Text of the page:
George Hager has retired as the CEO of Genesis HealthCare (NYSE: GEN), the nursing home chain announced Tuesday morning.
Robert Fish, chairman of the board, will succeed Hager effective immediately.
Hager will continue as a senior advisor to the board; Fish will remain as board chairman.
“We are fortunate to have Bob step in as a leader with significant experience both inside and outside of Genesis. He brings expertise and continuity essential to Genesis as we continue to navigate the impact of COVID-19 and explore avenues to strengthen the company financially,” Hager said in a statement. “It has been my honor to serve and lead this company over the last 17 years.”
Fish has served on the Kennett Square, Pa.-based Genesis’s board since 2013, and as chairman since 2017.
“I am pleased to become Genesis’s chief executive officer and am excited to lead the company as we look to emerge from the pandemic and navigate to recovery,” Fish said in the statement. “I look forward to sharing my vision and direction for the company in the coming months.”
Fish has held a variety of roles with Genesis and its predecessor firms, including chairman and CEO of Genesis Health Ventures, lead director of Genesis HealthCare Corp., and CEO of Skilled Healthcare Group. His most recent position was president, CEO, and director of Quorum Health Corporation, an acute care hospital operator.
Hager had worked at Genesis since 1992, taking the top spot in 2003. The now-former CEO’s long tenure at the firm included its 2000 bankruptcy, which Genesis blamed primarily on Medicare cuts at the time.
“I think managing a very complicated restructuring and getting the company back out as a public company in 14 months was a great success, even though no one wants to go through that process,” Hager told our sister publication, Senior Housing News, in 2018. “It was a time that let us take a breather from what was a very significant growth period in the prior six or seven years. I was able to reflect on the things we needed to do to be a better company coming out.”
The Tuesday leadership change comes at another crucial time for the nursing home giant, which operates more than 300 facilities across 24 states. Even after receiving substantial federal COVID-19 support, Genesis’s future remains deeply uncertain: Hager in November indicated that the company was in active discussions with capital partners about “restructuring alternatives,” with coronavirus-related losses exceeding aid by about $60 million.
“It’s hard to give you a percentage or a status of where any of those conversations are,” Hager said. “But there are a lot of levers here that can be pulled, and we have been and will continue to be very active at looking at the optimal restructuring alternatives going forward.”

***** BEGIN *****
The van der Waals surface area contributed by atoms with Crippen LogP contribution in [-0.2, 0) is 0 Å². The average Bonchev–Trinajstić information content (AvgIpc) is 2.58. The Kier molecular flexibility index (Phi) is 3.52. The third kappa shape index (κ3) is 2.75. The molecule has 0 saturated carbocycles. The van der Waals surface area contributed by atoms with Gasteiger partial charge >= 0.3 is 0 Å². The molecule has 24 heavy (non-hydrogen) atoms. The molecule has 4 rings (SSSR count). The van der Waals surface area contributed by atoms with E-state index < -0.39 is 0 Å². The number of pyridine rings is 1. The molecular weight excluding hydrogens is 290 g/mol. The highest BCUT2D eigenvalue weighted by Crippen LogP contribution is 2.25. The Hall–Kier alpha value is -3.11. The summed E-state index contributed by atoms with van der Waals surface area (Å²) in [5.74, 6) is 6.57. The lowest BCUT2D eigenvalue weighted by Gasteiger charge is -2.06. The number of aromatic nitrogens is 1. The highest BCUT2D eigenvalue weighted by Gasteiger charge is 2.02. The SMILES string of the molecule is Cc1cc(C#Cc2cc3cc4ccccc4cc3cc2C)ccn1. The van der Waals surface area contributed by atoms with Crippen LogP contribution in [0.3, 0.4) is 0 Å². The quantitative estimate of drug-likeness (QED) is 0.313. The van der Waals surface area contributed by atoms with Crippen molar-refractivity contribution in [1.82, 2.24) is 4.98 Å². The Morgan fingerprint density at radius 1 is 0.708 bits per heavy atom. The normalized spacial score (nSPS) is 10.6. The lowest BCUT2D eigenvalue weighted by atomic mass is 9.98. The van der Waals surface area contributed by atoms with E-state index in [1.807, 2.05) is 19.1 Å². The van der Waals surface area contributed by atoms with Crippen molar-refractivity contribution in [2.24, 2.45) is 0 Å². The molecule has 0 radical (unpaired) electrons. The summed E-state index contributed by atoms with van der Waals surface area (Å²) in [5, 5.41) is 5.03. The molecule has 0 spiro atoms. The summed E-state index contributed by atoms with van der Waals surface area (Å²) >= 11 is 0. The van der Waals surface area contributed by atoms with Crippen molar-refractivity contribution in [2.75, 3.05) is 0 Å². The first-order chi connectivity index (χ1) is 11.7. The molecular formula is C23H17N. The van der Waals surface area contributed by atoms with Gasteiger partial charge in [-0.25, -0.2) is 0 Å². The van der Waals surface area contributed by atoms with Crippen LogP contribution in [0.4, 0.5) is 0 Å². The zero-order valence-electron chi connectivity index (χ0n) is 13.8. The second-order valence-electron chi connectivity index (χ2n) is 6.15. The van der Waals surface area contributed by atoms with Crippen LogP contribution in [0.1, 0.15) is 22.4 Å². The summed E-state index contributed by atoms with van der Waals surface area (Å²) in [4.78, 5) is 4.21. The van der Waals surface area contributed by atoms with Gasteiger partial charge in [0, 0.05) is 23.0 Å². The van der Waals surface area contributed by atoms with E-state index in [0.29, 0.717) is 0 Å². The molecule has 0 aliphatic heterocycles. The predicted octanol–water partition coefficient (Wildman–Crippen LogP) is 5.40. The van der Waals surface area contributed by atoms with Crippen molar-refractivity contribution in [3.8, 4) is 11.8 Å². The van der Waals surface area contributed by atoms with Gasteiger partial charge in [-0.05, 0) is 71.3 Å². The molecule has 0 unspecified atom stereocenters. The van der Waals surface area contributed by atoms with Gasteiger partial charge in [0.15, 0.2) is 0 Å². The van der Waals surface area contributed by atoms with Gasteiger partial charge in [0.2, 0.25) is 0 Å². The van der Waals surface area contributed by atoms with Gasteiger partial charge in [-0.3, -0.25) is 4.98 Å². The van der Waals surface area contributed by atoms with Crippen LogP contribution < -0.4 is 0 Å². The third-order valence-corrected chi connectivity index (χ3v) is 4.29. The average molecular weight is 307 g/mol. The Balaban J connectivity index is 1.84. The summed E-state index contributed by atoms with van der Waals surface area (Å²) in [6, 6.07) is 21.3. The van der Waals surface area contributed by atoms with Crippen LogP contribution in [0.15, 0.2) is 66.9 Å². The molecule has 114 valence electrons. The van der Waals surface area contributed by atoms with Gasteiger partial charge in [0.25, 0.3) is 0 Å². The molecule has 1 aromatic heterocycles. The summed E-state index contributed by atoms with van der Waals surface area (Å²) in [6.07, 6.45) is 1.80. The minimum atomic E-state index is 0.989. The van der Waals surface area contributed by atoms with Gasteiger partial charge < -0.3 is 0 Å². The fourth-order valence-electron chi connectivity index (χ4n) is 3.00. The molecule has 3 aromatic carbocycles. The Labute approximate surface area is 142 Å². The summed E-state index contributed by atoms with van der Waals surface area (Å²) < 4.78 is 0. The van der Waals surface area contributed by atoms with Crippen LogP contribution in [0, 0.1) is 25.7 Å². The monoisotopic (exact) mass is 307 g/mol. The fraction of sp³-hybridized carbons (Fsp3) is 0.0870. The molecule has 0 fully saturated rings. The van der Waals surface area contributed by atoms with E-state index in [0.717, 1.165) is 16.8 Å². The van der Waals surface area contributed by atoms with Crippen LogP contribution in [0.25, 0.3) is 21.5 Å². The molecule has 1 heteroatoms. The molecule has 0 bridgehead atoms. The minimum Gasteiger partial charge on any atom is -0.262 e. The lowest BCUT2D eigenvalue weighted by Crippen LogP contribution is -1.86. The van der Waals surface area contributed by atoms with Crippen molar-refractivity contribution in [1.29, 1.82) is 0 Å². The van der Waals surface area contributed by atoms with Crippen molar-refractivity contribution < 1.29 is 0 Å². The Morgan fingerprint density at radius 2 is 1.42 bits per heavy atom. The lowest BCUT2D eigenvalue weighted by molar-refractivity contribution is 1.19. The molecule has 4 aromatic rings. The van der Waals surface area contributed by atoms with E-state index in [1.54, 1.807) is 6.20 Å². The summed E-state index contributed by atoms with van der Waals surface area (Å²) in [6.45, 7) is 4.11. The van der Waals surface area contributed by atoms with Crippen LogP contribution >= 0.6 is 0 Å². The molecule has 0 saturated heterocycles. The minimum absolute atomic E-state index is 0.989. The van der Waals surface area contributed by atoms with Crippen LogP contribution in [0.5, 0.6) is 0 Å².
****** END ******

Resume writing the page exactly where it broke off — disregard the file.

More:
The restructuring disclosure came after an August announcement that the company had “substantial doubt” about whether Genesis would survive the following 12 months given the ongoing strains of COVID-19 — primarily the combination of both revenue declines associated with sharply reduced admissions, and expense increases related to personal protective equipment (PPE) and staffing.
“Without giving effect to the prospect, timing and adequacy of future governmental funding support and other mitigating plans, many of which are beyond the Company’s control, it is unlikely that the Company will be able to generate sufficient cash flows to meet its required financial obligations, including its rent obligations, its debt service obligations and other obligations due to third parties,” Genesis disclosed in its second-quarter 2020 earnings release.
Several of the operator’s real estate investment trust (REIT) landlords — including Sabra Health Care REIT (Nasdaq: SBRA), Omega Healthcare Investors (NYSE: OHI), Welltower Inc. (NYSE: WELL), and LTC Properties (NYSE: LTC) — responded to the operator’s troubles by taking rent write-downs and switching the tenant to cash-based accounting terms.
Genesis’s heavy concentration in the Northeast, which was hit particularly hard during the first wave of the pandemic last spring, was a key driver of the company’s COVID-related woes, Hager said last August.
“Because of our geographic density in hard-hit markets early in the pandemic, and the resulting disproportionate impact to our occupancy and operating costs, coupled with what appears to be a slower and more complex recovery than initially hoped for, Genesis and many others in the industry need timely and government-sponsored financial support, which is essential to meeting our responsibilities to residents, patients, employees and all other stakeholders,” Hager said.